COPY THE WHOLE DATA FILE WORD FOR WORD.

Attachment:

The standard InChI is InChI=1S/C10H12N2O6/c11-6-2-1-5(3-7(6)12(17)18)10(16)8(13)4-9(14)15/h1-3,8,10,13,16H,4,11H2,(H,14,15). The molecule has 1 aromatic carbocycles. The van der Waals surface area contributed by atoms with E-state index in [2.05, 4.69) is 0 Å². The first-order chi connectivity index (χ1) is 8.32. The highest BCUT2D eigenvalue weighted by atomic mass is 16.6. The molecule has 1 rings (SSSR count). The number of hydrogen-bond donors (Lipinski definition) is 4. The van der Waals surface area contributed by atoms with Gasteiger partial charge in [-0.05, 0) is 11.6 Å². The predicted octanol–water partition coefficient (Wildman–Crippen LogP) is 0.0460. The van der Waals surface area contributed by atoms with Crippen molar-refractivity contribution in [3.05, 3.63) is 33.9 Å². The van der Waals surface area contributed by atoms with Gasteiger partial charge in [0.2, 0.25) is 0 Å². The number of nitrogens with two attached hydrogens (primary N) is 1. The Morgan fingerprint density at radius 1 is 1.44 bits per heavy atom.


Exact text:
The standard InChI is InChI=1S/C10H12N2O6/c11-6-2-1-5(3-7(6)12(17)18)10(16)8(13)4-9(14)15/h1-3,8,10,13,16H,4,11H2,(H,14,15). The molecule has 1 aromatic carbocycles. The van der Waals surface area contributed by atoms with E-state index in [2.05, 4.69) is 0 Å². The first-order chi connectivity index (χ1) is 8.32. The highest BCUT2D eigenvalue weighted by atomic mass is 16.6. The molecule has 1 rings (SSSR count). The number of hydrogen-bond donors (Lipinski definition) is 4. The van der Waals surface area contributed by atoms with Gasteiger partial charge in [-0.05, 0) is 11.6 Å². The predicted octanol–water partition coefficient (Wildman–Crippen LogP) is 0.0460. The van der Waals surface area contributed by atoms with Crippen molar-refractivity contribution in [3.05, 3.63) is 33.9 Å². The van der Waals surface area contributed by atoms with Gasteiger partial charge in [0.2, 0.25) is 0 Å². The number of nitrogens with two attached hydrogens (primary N) is 1. The Morgan fingerprint density at radius 1 is 1.44 bits per heavy atom.